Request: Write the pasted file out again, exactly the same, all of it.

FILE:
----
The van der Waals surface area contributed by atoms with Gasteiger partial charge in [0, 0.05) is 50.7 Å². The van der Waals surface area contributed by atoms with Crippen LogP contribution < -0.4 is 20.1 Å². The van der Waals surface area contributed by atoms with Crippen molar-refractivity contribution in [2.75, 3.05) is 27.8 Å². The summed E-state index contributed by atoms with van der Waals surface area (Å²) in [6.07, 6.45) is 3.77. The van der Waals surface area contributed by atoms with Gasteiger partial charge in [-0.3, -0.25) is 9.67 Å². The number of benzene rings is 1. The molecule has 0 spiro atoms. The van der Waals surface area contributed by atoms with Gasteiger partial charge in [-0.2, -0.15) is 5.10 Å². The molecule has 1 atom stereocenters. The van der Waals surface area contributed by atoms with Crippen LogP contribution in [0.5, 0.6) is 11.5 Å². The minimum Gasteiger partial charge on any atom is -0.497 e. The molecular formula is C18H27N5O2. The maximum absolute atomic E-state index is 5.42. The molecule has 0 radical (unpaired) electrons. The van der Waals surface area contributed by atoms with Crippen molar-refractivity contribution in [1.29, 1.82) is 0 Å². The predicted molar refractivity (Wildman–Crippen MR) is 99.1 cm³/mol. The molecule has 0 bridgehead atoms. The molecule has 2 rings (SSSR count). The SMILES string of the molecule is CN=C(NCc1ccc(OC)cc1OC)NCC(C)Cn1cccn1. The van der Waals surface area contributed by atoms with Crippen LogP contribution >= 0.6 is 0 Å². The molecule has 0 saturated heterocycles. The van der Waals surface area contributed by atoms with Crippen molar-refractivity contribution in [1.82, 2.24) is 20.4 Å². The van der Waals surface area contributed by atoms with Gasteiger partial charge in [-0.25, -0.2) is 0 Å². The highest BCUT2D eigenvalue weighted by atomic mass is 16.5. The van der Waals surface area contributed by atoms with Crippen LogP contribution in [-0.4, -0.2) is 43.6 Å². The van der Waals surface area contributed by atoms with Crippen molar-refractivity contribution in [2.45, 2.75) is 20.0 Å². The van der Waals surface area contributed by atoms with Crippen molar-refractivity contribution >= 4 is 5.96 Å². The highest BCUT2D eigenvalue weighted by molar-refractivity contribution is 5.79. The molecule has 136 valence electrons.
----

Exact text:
The van der Waals surface area contributed by atoms with Gasteiger partial charge in [0, 0.05) is 50.7 Å². The van der Waals surface area contributed by atoms with Crippen LogP contribution < -0.4 is 20.1 Å². The van der Waals surface area contributed by atoms with Crippen molar-refractivity contribution in [2.75, 3.05) is 27.8 Å². The summed E-state index contributed by atoms with van der Waals surface area (Å²) in [6.07, 6.45) is 3.77. The van der Waals surface area contributed by atoms with Gasteiger partial charge in [-0.3, -0.25) is 9.67 Å². The number of benzene rings is 1. The molecule has 0 spiro atoms. The van der Waals surface area contributed by atoms with Gasteiger partial charge in [-0.2, -0.15) is 5.10 Å². The molecule has 1 atom stereocenters. The van der Waals surface area contributed by atoms with Crippen LogP contribution in [0.5, 0.6) is 11.5 Å². The minimum Gasteiger partial charge on any atom is -0.497 e. The molecular formula is C18H27N5O2. The maximum absolute atomic E-state index is 5.42. The molecule has 0 radical (unpaired) electrons. The van der Waals surface area contributed by atoms with Crippen molar-refractivity contribution in [1.29, 1.82) is 0 Å². The predicted molar refractivity (Wildman–Crippen MR) is 99.1 cm³/mol. The molecule has 0 bridgehead atoms. The molecule has 2 rings (SSSR count). The SMILES string of the molecule is CN=C(NCc1ccc(OC)cc1OC)NCC(C)Cn1cccn1. The van der Waals surface area contributed by atoms with Crippen LogP contribution >= 0.6 is 0 Å². The molecule has 0 saturated heterocycles. The van der Waals surface area contributed by atoms with Crippen molar-refractivity contribution in [1.82, 2.24) is 20.4 Å². The van der Waals surface area contributed by atoms with Gasteiger partial charge in [-0.25, -0.2) is 0 Å². The highest BCUT2D eigenvalue weighted by atomic mass is 16.5. The van der Waals surface area contributed by atoms with Crippen LogP contribution in [-0.4, -0.2) is 43.6 Å². The van der Waals surface area contributed by atoms with Crippen molar-refractivity contribution in [2.45, 2.75) is 20.0 Å². The van der Waals surface area contributed by atoms with Crippen molar-refractivity contribution >= 4 is 5.96 Å². The highest BCUT2D eigenvalue weighted by molar-refractivity contribution is 5.79. The molecule has 136 valence electrons.